Winter Fair Masters Class History Seminar: The Hidden Town Project: Revealing the History of Enslaved and Free People of African Descent in the Town of Salem

Saturday, December 28, 2019 2:00 PM - 3:00 PM James A. Gray, Jr. Auditorium, Old Salem Visitor Center








Martha Hartley, Director of Moravian Research will lead this seminar.

Old Salem Museums & Gardens has begun a groundbreaking initiative called the Hidden Town Project to research and reveal the history of a community of enslaved and free Africans and African Americans who once lived in Salem, North Carolina.  Our first effort has been to transform a room above the Tavern kitchen into the “Room of Meditation & Reflection on the Enslaved in the Town of Salem, NC.”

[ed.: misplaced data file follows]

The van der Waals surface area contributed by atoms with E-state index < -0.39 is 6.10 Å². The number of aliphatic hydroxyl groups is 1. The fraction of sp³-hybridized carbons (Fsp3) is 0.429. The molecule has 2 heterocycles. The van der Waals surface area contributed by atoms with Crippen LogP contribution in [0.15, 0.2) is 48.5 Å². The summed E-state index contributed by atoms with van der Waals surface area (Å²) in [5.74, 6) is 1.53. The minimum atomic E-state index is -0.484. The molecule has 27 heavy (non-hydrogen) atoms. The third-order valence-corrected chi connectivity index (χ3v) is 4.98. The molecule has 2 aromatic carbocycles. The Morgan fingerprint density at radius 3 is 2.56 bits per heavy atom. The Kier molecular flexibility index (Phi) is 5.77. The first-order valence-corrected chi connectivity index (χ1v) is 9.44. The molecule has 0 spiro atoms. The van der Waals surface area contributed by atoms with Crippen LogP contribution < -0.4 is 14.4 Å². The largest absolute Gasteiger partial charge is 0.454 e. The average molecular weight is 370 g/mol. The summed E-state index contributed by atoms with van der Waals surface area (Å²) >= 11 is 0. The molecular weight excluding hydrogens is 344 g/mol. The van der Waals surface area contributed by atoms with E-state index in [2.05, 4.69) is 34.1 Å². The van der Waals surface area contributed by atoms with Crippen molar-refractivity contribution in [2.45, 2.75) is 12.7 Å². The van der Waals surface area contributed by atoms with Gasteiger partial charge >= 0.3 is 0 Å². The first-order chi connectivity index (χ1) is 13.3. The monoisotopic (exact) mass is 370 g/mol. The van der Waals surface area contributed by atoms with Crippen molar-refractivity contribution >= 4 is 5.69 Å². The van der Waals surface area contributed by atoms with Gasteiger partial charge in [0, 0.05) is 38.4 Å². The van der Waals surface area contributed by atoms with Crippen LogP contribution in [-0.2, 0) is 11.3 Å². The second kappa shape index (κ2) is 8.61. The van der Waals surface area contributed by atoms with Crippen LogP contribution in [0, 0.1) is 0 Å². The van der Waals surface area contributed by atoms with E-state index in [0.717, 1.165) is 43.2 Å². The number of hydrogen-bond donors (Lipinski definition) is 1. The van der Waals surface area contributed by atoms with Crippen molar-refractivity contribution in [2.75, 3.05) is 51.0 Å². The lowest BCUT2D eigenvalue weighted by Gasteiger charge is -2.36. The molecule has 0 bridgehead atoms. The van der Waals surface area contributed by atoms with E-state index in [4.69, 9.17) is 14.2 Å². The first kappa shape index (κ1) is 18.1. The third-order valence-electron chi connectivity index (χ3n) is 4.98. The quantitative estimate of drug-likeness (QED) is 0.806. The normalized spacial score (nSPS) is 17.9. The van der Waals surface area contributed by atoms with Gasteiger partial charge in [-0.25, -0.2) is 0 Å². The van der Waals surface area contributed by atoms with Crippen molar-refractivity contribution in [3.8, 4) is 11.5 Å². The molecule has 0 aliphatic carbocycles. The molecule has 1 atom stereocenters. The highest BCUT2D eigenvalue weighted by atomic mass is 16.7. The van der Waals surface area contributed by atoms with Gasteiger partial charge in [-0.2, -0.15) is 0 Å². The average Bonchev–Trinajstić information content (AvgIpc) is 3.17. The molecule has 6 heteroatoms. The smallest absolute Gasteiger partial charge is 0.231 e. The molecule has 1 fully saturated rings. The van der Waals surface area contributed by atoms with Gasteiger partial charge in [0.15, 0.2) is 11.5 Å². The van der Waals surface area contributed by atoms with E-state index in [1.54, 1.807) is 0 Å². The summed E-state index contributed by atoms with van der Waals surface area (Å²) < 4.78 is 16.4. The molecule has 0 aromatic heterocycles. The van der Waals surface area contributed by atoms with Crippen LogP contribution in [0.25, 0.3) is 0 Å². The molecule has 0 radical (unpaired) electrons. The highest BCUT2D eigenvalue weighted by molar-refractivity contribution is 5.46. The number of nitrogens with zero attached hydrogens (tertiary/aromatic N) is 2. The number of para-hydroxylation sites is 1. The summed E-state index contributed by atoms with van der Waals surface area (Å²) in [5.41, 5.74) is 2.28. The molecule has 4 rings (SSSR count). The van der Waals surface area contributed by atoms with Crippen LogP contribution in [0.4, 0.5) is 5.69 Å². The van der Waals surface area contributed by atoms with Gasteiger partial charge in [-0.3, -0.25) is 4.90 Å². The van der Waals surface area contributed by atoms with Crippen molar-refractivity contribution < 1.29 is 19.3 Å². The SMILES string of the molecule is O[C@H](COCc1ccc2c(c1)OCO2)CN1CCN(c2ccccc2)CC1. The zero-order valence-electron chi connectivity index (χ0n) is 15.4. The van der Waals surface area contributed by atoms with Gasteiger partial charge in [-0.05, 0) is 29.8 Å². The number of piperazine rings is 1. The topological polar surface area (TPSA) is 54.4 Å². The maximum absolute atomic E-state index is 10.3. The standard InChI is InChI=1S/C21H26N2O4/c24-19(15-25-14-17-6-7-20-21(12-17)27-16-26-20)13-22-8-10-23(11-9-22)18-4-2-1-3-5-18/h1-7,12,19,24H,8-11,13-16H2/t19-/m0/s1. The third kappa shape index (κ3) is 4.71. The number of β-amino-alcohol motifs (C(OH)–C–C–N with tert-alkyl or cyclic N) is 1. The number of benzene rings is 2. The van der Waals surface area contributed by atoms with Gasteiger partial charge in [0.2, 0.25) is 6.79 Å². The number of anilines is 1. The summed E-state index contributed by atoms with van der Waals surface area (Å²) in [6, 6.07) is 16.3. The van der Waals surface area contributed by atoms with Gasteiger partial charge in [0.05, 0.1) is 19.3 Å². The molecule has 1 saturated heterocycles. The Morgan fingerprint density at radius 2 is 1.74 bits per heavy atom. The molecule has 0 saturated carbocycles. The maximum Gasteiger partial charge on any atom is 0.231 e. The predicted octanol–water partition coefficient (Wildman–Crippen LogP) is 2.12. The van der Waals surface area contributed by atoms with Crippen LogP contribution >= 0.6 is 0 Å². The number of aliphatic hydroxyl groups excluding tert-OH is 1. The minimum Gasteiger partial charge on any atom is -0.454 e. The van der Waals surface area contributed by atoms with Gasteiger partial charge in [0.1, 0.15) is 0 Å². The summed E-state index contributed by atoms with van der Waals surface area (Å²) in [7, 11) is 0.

These histories involve the complicated use of slavery and enslaved people to build the town and their contribution to the mercantile prosperity of Salem. The Hidden Town Project will track the effects and legacy of enslaved people from the inception of Salem itself in 1766 through the Jim Crow Era and into the 21st Century.

Although of great debate within the Moravian community, the practice of slavery slowly increased, even against the town’s regulations. At its height, there were approximately 16o enslaved men, women, and children in Salem. Some lived in their owner’s homes while others lived in about 40 slave dwellings in town. Following the Civil War, freedmen established the first school for black children in the county and established a neighborhood across Salem Creek, now called “Happy Hill.”

Through continued research, Old Salem, Inc. is dedicated to revealing the history of a hidden town of African enslaved and freedman people living in Salem—where they lived, worked, and who they were as human beings.